The Summer’s First Squash Blossoms

Squash blossoms are one of my favorite summer finds.  Although I rarely fry foods, I prepare these lovely flowers the way my great-grandmother did and make a simple batter.

Squash Blossoms

For a dozen blossoms, I use about two heaping tablespoons of flour, one cup of water and one egg.  If the batter seems too thin after mixing these ingredients, add more flour so that it is the consistency of a thick pancake or waffle batter.  The batter should be thick enough to stick to the blossoms – if you are unsure about the thickness, simply dip in a blossom to test.  Also add a few pinches of salt and cracked black pepper to taste.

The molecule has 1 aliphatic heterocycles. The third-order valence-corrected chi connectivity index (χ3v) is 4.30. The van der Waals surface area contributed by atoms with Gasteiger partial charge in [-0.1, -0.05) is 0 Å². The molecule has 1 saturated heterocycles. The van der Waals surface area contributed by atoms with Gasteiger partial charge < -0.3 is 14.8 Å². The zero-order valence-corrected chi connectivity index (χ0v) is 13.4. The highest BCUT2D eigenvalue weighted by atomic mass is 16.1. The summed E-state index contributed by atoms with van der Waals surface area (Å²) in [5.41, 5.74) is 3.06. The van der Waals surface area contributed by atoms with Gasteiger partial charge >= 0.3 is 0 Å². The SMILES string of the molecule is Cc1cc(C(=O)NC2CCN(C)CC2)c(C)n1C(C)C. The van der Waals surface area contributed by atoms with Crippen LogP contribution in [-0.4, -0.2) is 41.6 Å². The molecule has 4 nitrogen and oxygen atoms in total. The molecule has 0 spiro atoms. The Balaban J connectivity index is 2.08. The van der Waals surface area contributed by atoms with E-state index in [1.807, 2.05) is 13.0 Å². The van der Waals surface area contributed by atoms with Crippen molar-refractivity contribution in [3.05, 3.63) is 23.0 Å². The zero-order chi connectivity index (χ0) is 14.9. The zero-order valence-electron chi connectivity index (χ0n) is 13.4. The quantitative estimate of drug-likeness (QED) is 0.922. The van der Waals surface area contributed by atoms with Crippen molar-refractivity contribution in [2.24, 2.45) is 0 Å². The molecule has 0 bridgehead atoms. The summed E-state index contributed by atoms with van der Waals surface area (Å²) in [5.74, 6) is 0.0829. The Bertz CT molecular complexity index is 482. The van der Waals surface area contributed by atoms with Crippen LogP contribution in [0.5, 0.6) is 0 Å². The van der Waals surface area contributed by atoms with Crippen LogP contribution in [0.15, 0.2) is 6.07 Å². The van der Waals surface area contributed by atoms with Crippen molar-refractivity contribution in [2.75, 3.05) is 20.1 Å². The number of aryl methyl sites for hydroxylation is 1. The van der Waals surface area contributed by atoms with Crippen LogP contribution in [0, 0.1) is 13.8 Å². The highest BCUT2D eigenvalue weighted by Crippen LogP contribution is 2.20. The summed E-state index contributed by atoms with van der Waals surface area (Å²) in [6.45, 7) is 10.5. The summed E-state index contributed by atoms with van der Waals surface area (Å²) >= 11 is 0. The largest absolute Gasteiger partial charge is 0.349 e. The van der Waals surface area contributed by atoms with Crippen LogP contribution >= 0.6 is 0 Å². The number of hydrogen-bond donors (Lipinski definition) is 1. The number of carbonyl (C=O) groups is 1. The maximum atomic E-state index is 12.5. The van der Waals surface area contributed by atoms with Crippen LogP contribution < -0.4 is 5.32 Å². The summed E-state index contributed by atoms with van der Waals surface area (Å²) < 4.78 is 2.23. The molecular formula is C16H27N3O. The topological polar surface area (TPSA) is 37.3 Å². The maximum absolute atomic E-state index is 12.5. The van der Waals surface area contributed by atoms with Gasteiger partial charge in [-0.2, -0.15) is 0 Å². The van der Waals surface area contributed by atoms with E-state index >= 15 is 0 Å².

When ready to fry, heat vegetable oil in a skillet over medium heat.  You can test the oil for readiness by adding a drop of water or batter and seeing if it sizzles.  When the oil reaches the desired temperature, dip each blossom in the batter, making sure to coat the entire flower, and lay it in the oil.  You will likely have to fry in two batches.  When one side is golden, use tongs to turn and brown the other side.  Each side will take about two to three minutes.  As you remove them from the skillet, place the blossoms on a plate covered in a paper towel to soak up excess oil.

Fried Squash Blossom

These distinctive tasting delicacies are an ideal summer appetizer and, certainly, a conversation piece.  You will also find recipes for stuffing the blossoms with ricotta, corn and anchovies, for example, but I prefer to let the flavor of the blossoms shine.

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